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  • Writer's pictureDavid McNitzky

Worship as Protest

Updated: Feb 7, 2022

During the days of Jesus, Pontius Pilate was governor of Judea. He preferred to live on the Mediterranean Sea at Caesarea and only came to Jerusalem when it was necessary. He did, however, come with his troops and entourage to Jerusalem at Passover every year. He wanted to be around in case any trouble broke out. He came into town apparently with much fanfare making a very public display of Roman power and authority to the Jews. Recently I learned that some scholars believe that on Palm Sunday, Jesus borrowed a donkey and timed his entry into Jerusalem at the other end of the city to coincide with the arrival of Pilate. It was a counter demonstration of sorts. Jesus’s entry may have served as a protest against Roman demonstrations and claims of absolute power. Even today we see demonstrations and counter demonstrations taking place at our state Capitol and in other major cities.

I heard one scholar compare Sunday worship with Jesus’s entry. Our worship is a form of protest against the claims of authority that our often made in our world. Claims made by government, political parties, tribal ideologies, consumerism, and even sports teams. On Sunday when we gather for worship we stage a public protest against anything or anyone other than God trying to claim our ultimate allegiance. Even when, constrained by the pandemic concerns, we worship online in the privacy of our homes, we still participate in the protest. Participating in prayer reminds ourselves that we do not have total control over our lives, listening to the message reminds us that the world does not have the corner on wisdom, giving an offering reminds us that life is not measured by possessions, and singing praise is our way of saying that our current struggles and suffering does not have the Last Word. We belong to a world of hope and equality. That world is eternal.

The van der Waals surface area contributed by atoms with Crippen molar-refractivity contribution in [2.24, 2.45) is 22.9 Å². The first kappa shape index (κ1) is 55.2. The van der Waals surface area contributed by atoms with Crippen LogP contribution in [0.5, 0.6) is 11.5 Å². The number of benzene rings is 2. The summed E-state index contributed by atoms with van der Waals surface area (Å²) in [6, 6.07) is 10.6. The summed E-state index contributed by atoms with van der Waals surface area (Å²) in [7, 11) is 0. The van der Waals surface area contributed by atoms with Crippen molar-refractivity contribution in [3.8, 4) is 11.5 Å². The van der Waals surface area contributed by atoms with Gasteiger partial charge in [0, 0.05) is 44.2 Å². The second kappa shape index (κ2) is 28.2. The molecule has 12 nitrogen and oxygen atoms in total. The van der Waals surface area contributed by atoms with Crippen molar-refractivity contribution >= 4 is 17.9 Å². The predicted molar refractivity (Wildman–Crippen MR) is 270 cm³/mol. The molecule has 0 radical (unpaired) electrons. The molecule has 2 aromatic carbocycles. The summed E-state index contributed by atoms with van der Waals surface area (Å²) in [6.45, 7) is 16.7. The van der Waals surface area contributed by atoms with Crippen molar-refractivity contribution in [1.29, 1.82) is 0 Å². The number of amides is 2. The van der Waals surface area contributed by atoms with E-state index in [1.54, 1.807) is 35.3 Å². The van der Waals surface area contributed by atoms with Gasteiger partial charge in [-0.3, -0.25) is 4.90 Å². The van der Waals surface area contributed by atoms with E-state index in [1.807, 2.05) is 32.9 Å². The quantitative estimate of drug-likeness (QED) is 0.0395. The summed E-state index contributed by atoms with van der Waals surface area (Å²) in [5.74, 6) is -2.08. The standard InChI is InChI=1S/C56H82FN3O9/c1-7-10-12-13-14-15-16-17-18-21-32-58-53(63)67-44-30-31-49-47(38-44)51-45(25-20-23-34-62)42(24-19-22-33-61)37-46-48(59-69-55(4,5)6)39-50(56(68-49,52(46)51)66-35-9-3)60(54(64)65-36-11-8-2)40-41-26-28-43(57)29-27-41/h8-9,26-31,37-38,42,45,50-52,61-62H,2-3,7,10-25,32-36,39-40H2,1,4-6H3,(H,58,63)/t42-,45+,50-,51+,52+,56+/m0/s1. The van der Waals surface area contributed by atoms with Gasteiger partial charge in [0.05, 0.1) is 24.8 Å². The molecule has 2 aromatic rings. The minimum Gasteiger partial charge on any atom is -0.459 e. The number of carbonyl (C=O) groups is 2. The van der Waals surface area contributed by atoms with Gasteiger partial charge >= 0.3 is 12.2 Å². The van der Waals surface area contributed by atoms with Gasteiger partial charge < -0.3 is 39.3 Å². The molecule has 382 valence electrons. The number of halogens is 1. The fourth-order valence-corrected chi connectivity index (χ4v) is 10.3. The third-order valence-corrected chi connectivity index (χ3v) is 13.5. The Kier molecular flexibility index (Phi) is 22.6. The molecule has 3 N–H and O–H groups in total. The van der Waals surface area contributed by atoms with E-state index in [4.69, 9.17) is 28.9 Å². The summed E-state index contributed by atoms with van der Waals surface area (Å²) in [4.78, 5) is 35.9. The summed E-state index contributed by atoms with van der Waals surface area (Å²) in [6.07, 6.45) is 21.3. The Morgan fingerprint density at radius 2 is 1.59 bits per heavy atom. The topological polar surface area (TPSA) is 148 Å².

Our God is with us and our God reigns! Worship is our act of resistance against forces which try to tell us otherwise.

See you online or in person Sunday. Join the resistance!


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